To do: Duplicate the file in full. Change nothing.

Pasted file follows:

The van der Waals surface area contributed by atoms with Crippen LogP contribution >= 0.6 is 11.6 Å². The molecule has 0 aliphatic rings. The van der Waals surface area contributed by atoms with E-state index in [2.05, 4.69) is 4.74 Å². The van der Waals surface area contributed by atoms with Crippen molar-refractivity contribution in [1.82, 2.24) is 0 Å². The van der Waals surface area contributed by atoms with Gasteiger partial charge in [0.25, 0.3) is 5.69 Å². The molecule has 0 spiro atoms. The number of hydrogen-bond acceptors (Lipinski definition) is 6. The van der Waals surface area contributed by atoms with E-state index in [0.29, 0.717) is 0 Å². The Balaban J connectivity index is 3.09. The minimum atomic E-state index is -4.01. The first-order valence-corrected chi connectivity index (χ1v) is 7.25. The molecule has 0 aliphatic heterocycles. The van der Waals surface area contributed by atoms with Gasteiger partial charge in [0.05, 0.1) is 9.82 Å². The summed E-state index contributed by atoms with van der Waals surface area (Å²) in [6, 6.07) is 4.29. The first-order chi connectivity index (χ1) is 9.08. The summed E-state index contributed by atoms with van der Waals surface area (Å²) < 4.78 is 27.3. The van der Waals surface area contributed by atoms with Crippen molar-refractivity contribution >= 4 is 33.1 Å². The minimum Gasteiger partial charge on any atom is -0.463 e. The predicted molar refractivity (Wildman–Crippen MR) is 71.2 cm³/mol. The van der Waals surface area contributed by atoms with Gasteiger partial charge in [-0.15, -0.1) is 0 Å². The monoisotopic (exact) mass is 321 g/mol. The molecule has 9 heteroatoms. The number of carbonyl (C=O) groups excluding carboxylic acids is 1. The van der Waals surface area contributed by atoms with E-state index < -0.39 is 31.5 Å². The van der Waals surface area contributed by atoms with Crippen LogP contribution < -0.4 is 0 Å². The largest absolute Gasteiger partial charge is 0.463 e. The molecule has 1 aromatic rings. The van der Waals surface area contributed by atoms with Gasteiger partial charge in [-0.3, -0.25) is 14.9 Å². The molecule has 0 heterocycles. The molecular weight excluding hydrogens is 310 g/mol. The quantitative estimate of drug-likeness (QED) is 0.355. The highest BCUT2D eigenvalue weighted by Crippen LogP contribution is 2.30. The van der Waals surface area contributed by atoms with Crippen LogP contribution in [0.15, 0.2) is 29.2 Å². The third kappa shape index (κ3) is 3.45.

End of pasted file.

The van der Waals surface area contributed by atoms with Crippen LogP contribution >= 0.6 is 11.6 Å². The molecule has 0 aliphatic rings. The van der Waals surface area contributed by atoms with E-state index in [2.05, 4.69) is 4.74 Å². The van der Waals surface area contributed by atoms with Crippen molar-refractivity contribution in [1.82, 2.24) is 0 Å². The van der Waals surface area contributed by atoms with Gasteiger partial charge in [0.25, 0.3) is 5.69 Å². The molecule has 0 spiro atoms. The number of hydrogen-bond acceptors (Lipinski definition) is 6. The van der Waals surface area contributed by atoms with E-state index in [0.29, 0.717) is 0 Å². The Balaban J connectivity index is 3.09. The minimum atomic E-state index is -4.01. The first-order valence-corrected chi connectivity index (χ1v) is 7.25. The molecule has 0 aliphatic heterocycles. The van der Waals surface area contributed by atoms with Gasteiger partial charge in [0.05, 0.1) is 9.82 Å². The summed E-state index contributed by atoms with van der Waals surface area (Å²) in [6, 6.07) is 4.29. The first-order chi connectivity index (χ1) is 9.08. The summed E-state index contributed by atoms with van der Waals surface area (Å²) < 4.78 is 27.3. The van der Waals surface area contributed by atoms with Crippen molar-refractivity contribution >= 4 is 33.1 Å². The minimum Gasteiger partial charge on any atom is -0.463 e. The predicted molar refractivity (Wildman–Crippen MR) is 71.2 cm³/mol. The van der Waals surface area contributed by atoms with Gasteiger partial charge in [-0.15, -0.1) is 0 Å². The monoisotopic (exact) mass is 321 g/mol. The molecule has 9 heteroatoms. The number of carbonyl (C=O) groups excluding carboxylic acids is 1. The van der Waals surface area contributed by atoms with E-state index < -0.39 is 31.5 Å². The van der Waals surface area contributed by atoms with Crippen LogP contribution < -0.4 is 0 Å². The largest absolute Gasteiger partial charge is 0.463 e. The molecule has 1 aromatic rings. The van der Waals surface area contributed by atoms with Gasteiger partial charge in [-0.3, -0.25) is 14.9 Å². The molecule has 0 heterocycles. The molecular weight excluding hydrogens is 310 g/mol. The quantitative estimate of drug-likeness (QED) is 0.355. The highest BCUT2D eigenvalue weighted by Crippen LogP contribution is 2.30. The van der Waals surface area contributed by atoms with Crippen LogP contribution in [0.15, 0.2) is 29.2 Å². The third kappa shape index (κ3) is 3.45.